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Ballerina Leah Siderova belongs onstage. Not in an interrogation room at Manhattan’s 20th Precinct. And yet, for the second time in less than a year, that’s where she has a starring role. It wasn’t her fault someone killed the autocratic new director of the American Ballet Company. And it wasn’t her job to find the killer. She tells the NYPD detectives investigating the case that when dancers say, “ballet can be murder,” they don’t mean it literally.

Most of the time.


Lori Robbins recently spent some time with The Big Thrill discussing her latest mystery, MURDER IN SECOND POSITION:

What do you hope readers will take away from this book?

It’s so easy to categorize people by what they do, as opposed to who they are. This is especially challenging in the world of professional ballet, because dancers are always one injury away from the unemployment line, often with little more than a high school education and an eating disorder to show for their years of hard work and dedication. In the course of MURDER IN SECOND POSITION, Leah learns there’s more to life, and to her, than being onstage. In this incredibly challenging time, it’s good to remember that our worth is not solely dependent on our careers.

Lori Robbins

What attracts you to this book’s genre?

In a world rife with injustice, mysteries offer a welcome antidote. Chaos and violence ensue, but in the end, order is restored. I love all mysteries, but have a particular affinity for amateur sleuths. They represent the people we aspire to be—the ones who are willing to fight for their beliefs. The idea that an ordinary person, under a certain set of circumstances, can do extraordinary things is extremely appealing.

What was the biggest challenge this book presented? What about the biggest opportunity?

I have one character who threatened to take over the book. She is the Mercutio of MURDER IN SECOND POSITION, although I love her too much to kill her off. In the end, I was able to keep her in her place, but she does like the limelight.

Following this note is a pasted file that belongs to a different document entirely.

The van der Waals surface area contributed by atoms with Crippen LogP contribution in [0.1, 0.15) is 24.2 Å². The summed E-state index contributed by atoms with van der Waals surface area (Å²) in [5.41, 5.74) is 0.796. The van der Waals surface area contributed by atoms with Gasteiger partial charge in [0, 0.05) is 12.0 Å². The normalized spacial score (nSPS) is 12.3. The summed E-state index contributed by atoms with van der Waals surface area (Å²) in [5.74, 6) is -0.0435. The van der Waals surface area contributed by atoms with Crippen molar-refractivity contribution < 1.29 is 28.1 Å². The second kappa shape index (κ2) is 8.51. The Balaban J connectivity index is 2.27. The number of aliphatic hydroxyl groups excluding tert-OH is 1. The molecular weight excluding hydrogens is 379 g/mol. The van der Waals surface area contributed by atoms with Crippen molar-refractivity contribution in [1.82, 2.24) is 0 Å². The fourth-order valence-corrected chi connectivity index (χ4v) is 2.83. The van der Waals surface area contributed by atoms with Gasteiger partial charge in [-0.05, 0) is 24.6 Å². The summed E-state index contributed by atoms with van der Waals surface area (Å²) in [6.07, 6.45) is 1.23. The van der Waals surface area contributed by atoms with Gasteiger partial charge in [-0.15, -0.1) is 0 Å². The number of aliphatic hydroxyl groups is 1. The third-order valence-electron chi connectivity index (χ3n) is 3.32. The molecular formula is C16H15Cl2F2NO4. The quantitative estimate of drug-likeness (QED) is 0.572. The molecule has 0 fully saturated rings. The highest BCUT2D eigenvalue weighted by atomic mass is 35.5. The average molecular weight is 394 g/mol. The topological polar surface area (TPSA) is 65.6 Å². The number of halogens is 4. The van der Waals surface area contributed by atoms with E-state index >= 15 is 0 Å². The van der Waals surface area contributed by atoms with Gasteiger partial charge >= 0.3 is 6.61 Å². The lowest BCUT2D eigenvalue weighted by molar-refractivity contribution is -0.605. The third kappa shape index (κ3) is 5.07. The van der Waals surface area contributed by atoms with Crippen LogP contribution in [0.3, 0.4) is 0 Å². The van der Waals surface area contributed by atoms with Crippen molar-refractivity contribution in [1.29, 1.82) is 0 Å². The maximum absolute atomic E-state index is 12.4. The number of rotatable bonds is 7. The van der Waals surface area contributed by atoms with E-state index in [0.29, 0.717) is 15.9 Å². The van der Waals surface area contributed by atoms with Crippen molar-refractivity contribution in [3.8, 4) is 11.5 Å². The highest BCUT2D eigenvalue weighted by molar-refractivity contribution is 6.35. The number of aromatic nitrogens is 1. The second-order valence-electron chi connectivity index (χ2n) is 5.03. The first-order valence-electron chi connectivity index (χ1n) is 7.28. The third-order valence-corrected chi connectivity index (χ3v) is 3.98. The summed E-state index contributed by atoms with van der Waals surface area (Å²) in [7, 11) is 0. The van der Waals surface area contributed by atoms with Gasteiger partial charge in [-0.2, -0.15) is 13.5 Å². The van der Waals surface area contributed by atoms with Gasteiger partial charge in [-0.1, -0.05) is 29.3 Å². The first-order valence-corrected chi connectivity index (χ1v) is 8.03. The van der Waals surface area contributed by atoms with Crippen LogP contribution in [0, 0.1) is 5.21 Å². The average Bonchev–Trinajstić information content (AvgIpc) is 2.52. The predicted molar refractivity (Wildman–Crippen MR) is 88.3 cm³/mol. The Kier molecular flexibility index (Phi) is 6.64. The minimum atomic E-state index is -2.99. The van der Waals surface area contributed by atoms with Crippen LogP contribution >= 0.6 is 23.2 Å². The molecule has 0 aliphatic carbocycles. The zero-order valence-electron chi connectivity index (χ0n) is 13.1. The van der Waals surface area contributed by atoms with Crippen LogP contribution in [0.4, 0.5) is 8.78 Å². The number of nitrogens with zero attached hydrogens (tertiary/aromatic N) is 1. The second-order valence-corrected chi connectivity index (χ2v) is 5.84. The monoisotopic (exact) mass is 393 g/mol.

The biggest opportunity was, in fact, another challenge. And that was to extend the character arcs from the first book to the second. I didn’t want to put them back to where they began in Murder in First Position, but I did want to keep their essential qualities from changing too much.

Was there anything new you discovered, or that surprised you, as you wrote this book?

I pretend to be a plotter, but the pantser side of me usually wins. And this is why the identity of the murderer came as a complete surprise…to me. The killer was that clever. Who knew?

Without spoilers, are there any genre conventions you wanted to upend or challenge with this book?

Traditional mysteries often take place in charming small towns. I set mine in New York City, which is, more typically, the home of police procedurals, thrillers, and private detectives with a complicated past and a substance abuse problem. Although the world of dance is arguably a small community, the book is very much dependent on its larger setting.

No spoilers, but what can you tell us about your book that we won’t find in the jacket copy or the PR material?

MURDER IN SECOND POSITION takes place in New York City. Although much of the action occurs inside a dance studio, or onstage, the city is as much a part of the book as the characters. Diners, delis, and the ads that line the subway cars of the A train are as integral to the story as specific details about Lincoln Center and the Metropolitan Museum of Art.

What authors or books have influenced your career as a writer, and why?

A Tree Grows in Brooklyn, Harriet the Spy, and the novels of Susan Isaacs are an enduring influence. They’re all set in my favorite place, New York City, and they all have strong, appealingly flawed characters. And the last two are seriously funny. I’m not at all funny in person, but I can’t seem to write anything that isn’t. So I appreciate their sharp insights and humor.



Brooklyn-born Lori Robbins began dancing at age sixteen and launched her professional career three years later. She performed with Ballet Hispanico, the St. Louis Concert Ballet, and the Des Moines Ballet. Robbins is the author of Murder in First Position, which won the Indie Book Award for Best Mystery, was a finalist in the Silver Falchion, and is long listed for the Mystery and Mayhem Book Awards. Her debut novel, Lesson Plan for Murder, won the Silver Falchion Award for Best Cozy Mystery and was a finalist in the Indie Book Awards. She is an expert in the homicidal impulses everyday life inspires.

To learn more about the author and her work, please visit her website.